Professor Knut Mikjel Rio

MA, PhD, University of Bergen (2003)

Knut Rio is a Professor of Social Anthropology at the University of Bergen. Rio is currently the chair of the Cultural History Collections at the University Museum of Bergen.

Knut Rio has since 1994 regularly conducted anthropological fieldwork in Vanuatu, on the island of Ambrym and in the capital of Port Vila. In connection with making a documentary film and an exhibition about Norwegian interests in colonial resource extraction in the Pacific and Africa, has also done archive studies at the University of Hawai’i and fieldwork in Kaua’i Island of Hawai’i. In his capacity as curator of the ethnographic collections he has produced catalogues and exhibitions on the Oceania collection, as well as on related themes such as Pacific textiles and tapa, the collection of Bruny D’Entrecasteaux, and colonialism.

In the main part of Rio’s anthropological research he is concerned with the production of food, technologies of increase and ritual circumstances of producing yams and other crops in Vanuatu. From Ambrym he describes a technology of production that runs through the marriage system, the garden system and the system of ranking men; they all share a technology that is at once mythical, historical, aesthetical and magical.

More recently he has turned his attention to witchcraft and has been writing about witchcraft in relation to sacrifice, divination and modern law; especially interested in how witchcraft must be acknowledged as a cosmological force that directly addresses and attacks the known world – from its hiding place beyond the known world. Rio’s ambition in ongoing work is to remove our anthropological concept of witchcraft from previous understanding of it as a strategic mystification of social relations (control of deviating behaviour, scapegoating, miscomprehension of misfortune etc.) and actively seek a more realistic understanding of the rationale behind the up scaling of witch killings in Melanesia. The hypothesis is that witchcraft crucially represents a dangerous loss of consciousness and thereby loss of control, something that has only become more politically potent in the contemporary individualized world.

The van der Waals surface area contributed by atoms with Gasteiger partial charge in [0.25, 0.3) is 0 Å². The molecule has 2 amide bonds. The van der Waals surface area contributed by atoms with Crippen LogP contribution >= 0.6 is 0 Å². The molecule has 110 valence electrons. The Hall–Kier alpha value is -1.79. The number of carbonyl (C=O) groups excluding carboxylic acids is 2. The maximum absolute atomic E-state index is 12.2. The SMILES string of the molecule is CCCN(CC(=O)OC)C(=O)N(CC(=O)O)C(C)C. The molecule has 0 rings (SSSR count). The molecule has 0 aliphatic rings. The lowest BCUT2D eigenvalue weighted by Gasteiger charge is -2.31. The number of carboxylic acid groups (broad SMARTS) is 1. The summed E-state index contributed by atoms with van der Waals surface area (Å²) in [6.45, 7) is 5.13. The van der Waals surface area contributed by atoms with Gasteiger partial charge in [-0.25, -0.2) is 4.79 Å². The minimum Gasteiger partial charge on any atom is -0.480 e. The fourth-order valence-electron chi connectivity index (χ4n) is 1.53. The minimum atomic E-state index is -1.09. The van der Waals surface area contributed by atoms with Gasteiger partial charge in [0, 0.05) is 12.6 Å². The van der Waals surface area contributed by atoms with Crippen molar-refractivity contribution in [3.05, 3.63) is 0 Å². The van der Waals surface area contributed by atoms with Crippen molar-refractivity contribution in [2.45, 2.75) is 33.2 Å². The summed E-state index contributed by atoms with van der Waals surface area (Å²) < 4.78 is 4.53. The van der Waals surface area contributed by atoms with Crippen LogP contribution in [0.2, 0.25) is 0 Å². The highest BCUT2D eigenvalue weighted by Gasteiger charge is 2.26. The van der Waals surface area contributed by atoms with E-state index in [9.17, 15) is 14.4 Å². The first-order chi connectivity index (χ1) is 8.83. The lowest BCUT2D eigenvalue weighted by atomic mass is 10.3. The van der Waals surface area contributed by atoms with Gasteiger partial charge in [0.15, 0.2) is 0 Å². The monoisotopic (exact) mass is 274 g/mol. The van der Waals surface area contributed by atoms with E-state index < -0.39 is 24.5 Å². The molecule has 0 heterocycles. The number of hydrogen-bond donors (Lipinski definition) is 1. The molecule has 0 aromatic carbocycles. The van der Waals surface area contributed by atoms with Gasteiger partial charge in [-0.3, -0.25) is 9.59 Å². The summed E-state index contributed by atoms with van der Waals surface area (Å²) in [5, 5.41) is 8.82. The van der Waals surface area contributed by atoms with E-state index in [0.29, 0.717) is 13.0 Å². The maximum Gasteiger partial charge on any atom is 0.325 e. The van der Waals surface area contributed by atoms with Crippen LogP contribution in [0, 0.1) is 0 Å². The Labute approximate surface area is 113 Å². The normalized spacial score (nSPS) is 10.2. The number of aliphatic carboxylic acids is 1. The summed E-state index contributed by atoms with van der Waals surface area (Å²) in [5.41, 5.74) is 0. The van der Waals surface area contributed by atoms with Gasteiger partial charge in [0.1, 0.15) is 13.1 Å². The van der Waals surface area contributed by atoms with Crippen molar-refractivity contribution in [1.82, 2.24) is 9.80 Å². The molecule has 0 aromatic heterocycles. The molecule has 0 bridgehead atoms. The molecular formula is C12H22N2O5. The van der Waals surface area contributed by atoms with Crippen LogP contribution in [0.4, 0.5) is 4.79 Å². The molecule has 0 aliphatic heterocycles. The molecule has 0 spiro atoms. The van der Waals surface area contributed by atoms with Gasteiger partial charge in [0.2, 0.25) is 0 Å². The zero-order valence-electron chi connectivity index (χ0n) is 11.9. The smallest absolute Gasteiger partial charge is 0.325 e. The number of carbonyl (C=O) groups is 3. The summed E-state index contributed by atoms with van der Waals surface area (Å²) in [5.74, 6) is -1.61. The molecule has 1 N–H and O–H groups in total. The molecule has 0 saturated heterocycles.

Knut Rio’s work on social ontology, production, ceremonial exchange, witchcraft and art in Vanuatu has resulted in many journal articles and in the monograph The Power of Perspective: Social Ontology and Agency on Ambrym Island, Vanuatu (2007). He has also co-edited Hierarchy: Persistence and Transformation in Social formations (with Olaf Smedal, 2009), Made in Oceania. Social Movements, Cultural Heritage and the State in the Pacific (with Edvard Hviding, 2011), and The Arts of Government: Crime, Christianity and Policing in Melanesia (with Andrew Lattas, 2011).

For a detailed list of publications, see here.



Contact Information

University Museum of Bergen
Cultural History Collections
Haakon Sheteligs Pl. 10

Tel. +47 55583112
Fax. +47 55589656